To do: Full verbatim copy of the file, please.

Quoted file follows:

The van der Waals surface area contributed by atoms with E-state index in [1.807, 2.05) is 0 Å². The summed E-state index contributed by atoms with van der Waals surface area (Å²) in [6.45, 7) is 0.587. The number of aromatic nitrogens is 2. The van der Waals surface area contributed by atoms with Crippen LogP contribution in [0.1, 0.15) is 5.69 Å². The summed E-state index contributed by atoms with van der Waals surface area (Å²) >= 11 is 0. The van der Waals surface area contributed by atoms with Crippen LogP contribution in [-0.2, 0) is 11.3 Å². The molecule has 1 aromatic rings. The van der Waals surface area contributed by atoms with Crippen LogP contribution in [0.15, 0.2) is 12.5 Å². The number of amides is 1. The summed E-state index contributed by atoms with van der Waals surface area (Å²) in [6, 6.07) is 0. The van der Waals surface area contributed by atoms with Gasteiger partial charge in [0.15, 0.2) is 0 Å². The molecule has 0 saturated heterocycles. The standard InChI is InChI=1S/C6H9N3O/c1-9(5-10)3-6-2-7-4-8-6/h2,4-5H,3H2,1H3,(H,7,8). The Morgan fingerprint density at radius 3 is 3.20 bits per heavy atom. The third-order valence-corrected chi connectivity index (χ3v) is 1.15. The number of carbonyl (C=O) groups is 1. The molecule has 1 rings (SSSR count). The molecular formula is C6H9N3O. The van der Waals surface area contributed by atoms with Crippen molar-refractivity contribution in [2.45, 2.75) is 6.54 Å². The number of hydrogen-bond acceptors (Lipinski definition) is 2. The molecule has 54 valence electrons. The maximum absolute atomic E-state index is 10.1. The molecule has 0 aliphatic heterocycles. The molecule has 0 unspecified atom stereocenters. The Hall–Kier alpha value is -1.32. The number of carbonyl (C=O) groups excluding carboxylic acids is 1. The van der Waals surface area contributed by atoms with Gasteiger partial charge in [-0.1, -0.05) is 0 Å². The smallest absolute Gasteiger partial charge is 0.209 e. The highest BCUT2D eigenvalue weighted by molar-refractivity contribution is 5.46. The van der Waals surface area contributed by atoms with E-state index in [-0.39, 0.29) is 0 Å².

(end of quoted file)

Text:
The van der Waals surface area contributed by atoms with E-state index in [1.807, 2.05) is 0 Å². The summed E-state index contributed by atoms with van der Waals surface area (Å²) in [6.45, 7) is 0.587. The number of aromatic nitrogens is 2. The van der Waals surface area contributed by atoms with Crippen LogP contribution in [0.1, 0.15) is 5.69 Å². The summed E-state index contributed by atoms with van der Waals surface area (Å²) >= 11 is 0. The van der Waals surface area contributed by atoms with Crippen LogP contribution in [-0.2, 0) is 11.3 Å². The molecule has 1 aromatic rings. The van der Waals surface area contributed by atoms with Crippen LogP contribution in [0.15, 0.2) is 12.5 Å². The number of amides is 1. The summed E-state index contributed by atoms with van der Waals surface area (Å²) in [6, 6.07) is 0. The van der Waals surface area contributed by atoms with Gasteiger partial charge in [0.15, 0.2) is 0 Å². The molecule has 0 saturated heterocycles. The standard InChI is InChI=1S/C6H9N3O/c1-9(5-10)3-6-2-7-4-8-6/h2,4-5H,3H2,1H3,(H,7,8). The Morgan fingerprint density at radius 3 is 3.20 bits per heavy atom. The third-order valence-corrected chi connectivity index (χ3v) is 1.15. The number of carbonyl (C=O) groups is 1. The molecule has 1 rings (SSSR count). The molecular formula is C6H9N3O. The van der Waals surface area contributed by atoms with Crippen molar-refractivity contribution in [2.45, 2.75) is 6.54 Å². The number of hydrogen-bond acceptors (Lipinski definition) is 2. The molecule has 54 valence electrons. The maximum absolute atomic E-state index is 10.1. The molecule has 0 aliphatic heterocycles. The molecule has 0 unspecified atom stereocenters. The Hall–Kier alpha value is -1.32. The number of carbonyl (C=O) groups excluding carboxylic acids is 1. The van der Waals surface area contributed by atoms with Gasteiger partial charge in [-0.1, -0.05) is 0 Å². The smallest absolute Gasteiger partial charge is 0.209 e. The highest BCUT2D eigenvalue weighted by molar-refractivity contribution is 5.46. The van der Waals surface area contributed by atoms with E-state index in [-0.39, 0.29) is 0 Å².